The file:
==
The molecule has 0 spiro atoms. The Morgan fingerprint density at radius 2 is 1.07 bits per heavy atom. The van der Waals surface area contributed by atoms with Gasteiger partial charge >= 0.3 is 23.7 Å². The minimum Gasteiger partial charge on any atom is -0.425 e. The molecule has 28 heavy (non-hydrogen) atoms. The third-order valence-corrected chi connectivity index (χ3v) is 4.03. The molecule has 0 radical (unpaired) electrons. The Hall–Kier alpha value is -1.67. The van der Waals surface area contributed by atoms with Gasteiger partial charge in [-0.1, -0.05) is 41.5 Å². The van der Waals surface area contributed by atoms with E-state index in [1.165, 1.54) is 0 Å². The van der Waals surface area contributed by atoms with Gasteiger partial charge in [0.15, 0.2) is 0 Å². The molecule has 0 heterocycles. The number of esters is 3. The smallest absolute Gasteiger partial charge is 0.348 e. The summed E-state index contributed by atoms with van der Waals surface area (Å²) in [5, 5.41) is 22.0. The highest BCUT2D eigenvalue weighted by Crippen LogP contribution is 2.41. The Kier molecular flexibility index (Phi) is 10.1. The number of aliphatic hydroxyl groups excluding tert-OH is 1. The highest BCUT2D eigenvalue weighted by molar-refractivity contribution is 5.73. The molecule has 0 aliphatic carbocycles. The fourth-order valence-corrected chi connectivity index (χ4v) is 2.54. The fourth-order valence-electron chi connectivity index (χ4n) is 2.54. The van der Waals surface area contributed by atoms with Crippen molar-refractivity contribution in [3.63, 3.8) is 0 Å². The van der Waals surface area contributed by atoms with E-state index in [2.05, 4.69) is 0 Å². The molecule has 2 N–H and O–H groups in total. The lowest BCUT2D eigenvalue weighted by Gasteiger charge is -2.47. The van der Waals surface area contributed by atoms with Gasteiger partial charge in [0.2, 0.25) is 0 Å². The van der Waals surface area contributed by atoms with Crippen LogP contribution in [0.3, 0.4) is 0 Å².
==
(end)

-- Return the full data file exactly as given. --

The molecule has 0 spiro atoms. The Morgan fingerprint density at radius 2 is 1.07 bits per heavy atom. The van der Waals surface area contributed by atoms with Gasteiger partial charge >= 0.3 is 23.7 Å². The minimum Gasteiger partial charge on any atom is -0.425 e. The molecule has 28 heavy (non-hydrogen) atoms. The third-order valence-corrected chi connectivity index (χ3v) is 4.03. The molecule has 0 radical (unpaired) electrons. The Hall–Kier alpha value is -1.67. The van der Waals surface area contributed by atoms with Gasteiger partial charge in [-0.1, -0.05) is 41.5 Å². The van der Waals surface area contributed by atoms with E-state index in [1.165, 1.54) is 0 Å². The van der Waals surface area contributed by atoms with Gasteiger partial charge in [0.15, 0.2) is 0 Å². The molecule has 0 heterocycles. The number of esters is 3. The smallest absolute Gasteiger partial charge is 0.348 e. The summed E-state index contributed by atoms with van der Waals surface area (Å²) in [5, 5.41) is 22.0. The highest BCUT2D eigenvalue weighted by Crippen LogP contribution is 2.41. The Kier molecular flexibility index (Phi) is 10.1. The number of aliphatic hydroxyl groups excluding tert-OH is 1. The highest BCUT2D eigenvalue weighted by molar-refractivity contribution is 5.73. The molecule has 0 aliphatic carbocycles. The fourth-order valence-corrected chi connectivity index (χ4v) is 2.54. The fourth-order valence-electron chi connectivity index (χ4n) is 2.54. The van der Waals surface area contributed by atoms with Crippen molar-refractivity contribution in [3.63, 3.8) is 0 Å². The van der Waals surface area contributed by atoms with E-state index in [2.05, 4.69) is 0 Å². The molecule has 2 N–H and O–H groups in total. The lowest BCUT2D eigenvalue weighted by Gasteiger charge is -2.47. The van der Waals surface area contributed by atoms with Gasteiger partial charge in [0.2, 0.25) is 0 Å². The van der Waals surface area contributed by atoms with Crippen LogP contribution in [0.3, 0.4) is 0 Å².